The Country Itself
Stockholm-based act Kate Boy believe the reason for the well-regarded pop is more of a subconscious reason, where the countries geology and weather is the answer. Formed of Aussie Kate Akhurst and Stockholm-native Markus Dextegen, they believe “the landscape, environment and mood that comes from the darkness of Sweden definitely changes the sound.” Akhurst explains that “we didn’t realise how much Sweden effected our sound until we wrote in Australia, and they just turned out so different.” Given Sweden is treated to a mere 3-4 hours of daylight during their long winters, it’s feasible that the dark, icy edge that often gives Swedish pop it’s recognition stems from the dark. Dextegen agrees. “Our album, even the lyrics, wouldn’t have been the same if it was written anywhere else.” (Our full interview with Kate Boy can be read here.)
They’re All Very Tight-Knit
From his 1990 book, “The Competitive Advantage of Nations”, economist Michael Porter suggests that the music business in Sweden thrives due to the country’s size, and that Scandinavia as a whole should be considered a “business cluster” of which Sweden contributes and benefits from. Simplified, the musician networks in Sweden are extremely intertwined, effectively bouncing off each other. Given that the Swedes are also highly regarded for their work ethic, it becomes hard not to imagine this factor feeding into the music.
Maybe Too Tight-Knit…
Considering Stockholm is home to just under one million residents, it’s almost incomparable to that of other musical hotspots, the 18.5 million and 8.5 million of Los Angeles Metropolitan area and New York City respectively. It’s a lot of artists touring in a small area, hoping that ticket sales don’t diminish over time. It’s then possible to suggest that we Brits warmly accept Swedish pop because of the sheer abundance of it. Sweden is also a predominant exporter of death metal and hip-hop, two rather niche genres that wouldn’t support themselves on the back of Swedish audiences alone.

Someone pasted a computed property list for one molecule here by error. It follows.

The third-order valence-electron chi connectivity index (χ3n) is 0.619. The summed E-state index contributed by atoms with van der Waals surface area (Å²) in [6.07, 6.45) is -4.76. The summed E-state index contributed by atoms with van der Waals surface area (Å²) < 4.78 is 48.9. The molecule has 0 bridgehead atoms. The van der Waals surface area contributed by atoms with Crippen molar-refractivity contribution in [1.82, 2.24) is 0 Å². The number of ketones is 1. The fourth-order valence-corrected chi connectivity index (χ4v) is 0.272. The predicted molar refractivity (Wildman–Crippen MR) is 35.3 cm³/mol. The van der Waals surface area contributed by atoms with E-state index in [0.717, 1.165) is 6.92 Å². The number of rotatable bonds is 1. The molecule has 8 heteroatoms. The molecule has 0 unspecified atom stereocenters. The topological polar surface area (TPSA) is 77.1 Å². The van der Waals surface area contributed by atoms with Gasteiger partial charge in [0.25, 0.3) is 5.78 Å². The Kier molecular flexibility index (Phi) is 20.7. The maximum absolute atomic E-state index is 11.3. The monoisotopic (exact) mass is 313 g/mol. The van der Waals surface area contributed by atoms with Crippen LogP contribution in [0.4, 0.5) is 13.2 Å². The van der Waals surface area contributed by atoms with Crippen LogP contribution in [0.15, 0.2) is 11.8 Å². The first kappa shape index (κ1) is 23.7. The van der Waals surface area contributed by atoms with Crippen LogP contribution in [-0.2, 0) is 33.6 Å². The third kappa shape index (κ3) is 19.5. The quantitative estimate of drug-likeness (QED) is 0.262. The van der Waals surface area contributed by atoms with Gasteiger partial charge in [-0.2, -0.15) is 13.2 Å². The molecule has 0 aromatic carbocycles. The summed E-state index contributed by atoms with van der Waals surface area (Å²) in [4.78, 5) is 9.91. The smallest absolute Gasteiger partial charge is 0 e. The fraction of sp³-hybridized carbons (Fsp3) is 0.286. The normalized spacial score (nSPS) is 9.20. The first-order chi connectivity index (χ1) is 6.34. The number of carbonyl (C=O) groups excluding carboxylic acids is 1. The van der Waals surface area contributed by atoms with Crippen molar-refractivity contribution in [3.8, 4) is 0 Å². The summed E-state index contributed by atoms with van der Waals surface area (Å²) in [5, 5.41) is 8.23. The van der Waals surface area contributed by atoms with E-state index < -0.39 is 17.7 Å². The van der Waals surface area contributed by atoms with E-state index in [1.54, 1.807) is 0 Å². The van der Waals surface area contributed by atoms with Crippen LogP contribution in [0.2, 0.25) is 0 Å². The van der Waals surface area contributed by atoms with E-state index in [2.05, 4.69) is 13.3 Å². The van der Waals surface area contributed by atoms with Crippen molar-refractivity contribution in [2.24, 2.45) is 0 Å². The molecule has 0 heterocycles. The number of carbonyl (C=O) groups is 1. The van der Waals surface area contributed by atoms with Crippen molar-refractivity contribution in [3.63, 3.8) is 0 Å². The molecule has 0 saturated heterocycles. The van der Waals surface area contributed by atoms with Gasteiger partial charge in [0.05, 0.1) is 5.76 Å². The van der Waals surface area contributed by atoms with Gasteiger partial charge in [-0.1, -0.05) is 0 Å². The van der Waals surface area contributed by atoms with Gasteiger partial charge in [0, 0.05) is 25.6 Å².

All Down To the Producers
If 2015’s pop scene will be remembered for anything, it will be Taylor Swift’s squad and that Carly Rae Jepsen somehow managed to create the pop album of the year. What SHOULD be remembered is that Swedes form the backbone of both these successes, taking production roles for both these ladies’ recent LPs amongst half the other high charters of 2015.
When artists go to break America, most of the time they just end up working with Swedish producers. These producers focus on melody, which when combined with some simple-and-not-too-dumb lyrics, you have yourself a Swedish-produced hit. Max Martin is the leader of this Swede-production pack, back with teams formed of Mattman & Robin, Shellback and multiple others, all of whom have had some involvement with 2015’s biggest tracks. Lovato, Goulding, The Weeknd, the list is enormous. So it could be arguable that the production work is what really makes the pop as loud and proud as it is.
Of course there is the downside of this. If the same Swedish producers are making music with pop artists then does it run the risk of losing individuality and the threat of being influenced subconsciously? It’s a point worth applying a “how many year’s until people get bored” frame of mind to, but considering two of the past few year’s highest Metacritic ratings, Jepsen’s EMOTION and Swift’s 1989, were prominently hand-crafted by Swedes, it’s evident that people are still acknowledging the power of Swedish pop.
And Thus, We Can Conclude That…
Sweden’s knack for churning out high quality, well received pop is sadly not a genetics issue and more of a statement of the countries’ tight-knit industry, supportive government and musical heritage that has turned Sweden’s music industry into the pop-exporting phenomenon that it is today. Perhaps there is no set answer and it’s all just down to combination of factors. A mere celebration of the bloody good music they manage to create.
So the next time you find yourself failing to stop humming along to an ABBA classic, grooving to Jepsen’s Run Away with Me or sobbing in a club because someone had the excellent idea of playing Robyn’s Dancing on My Own, stop and think to yourself about what this track really, truly is.
A complex, tightly knit, geo-political pop banger.
Words by Bill Baker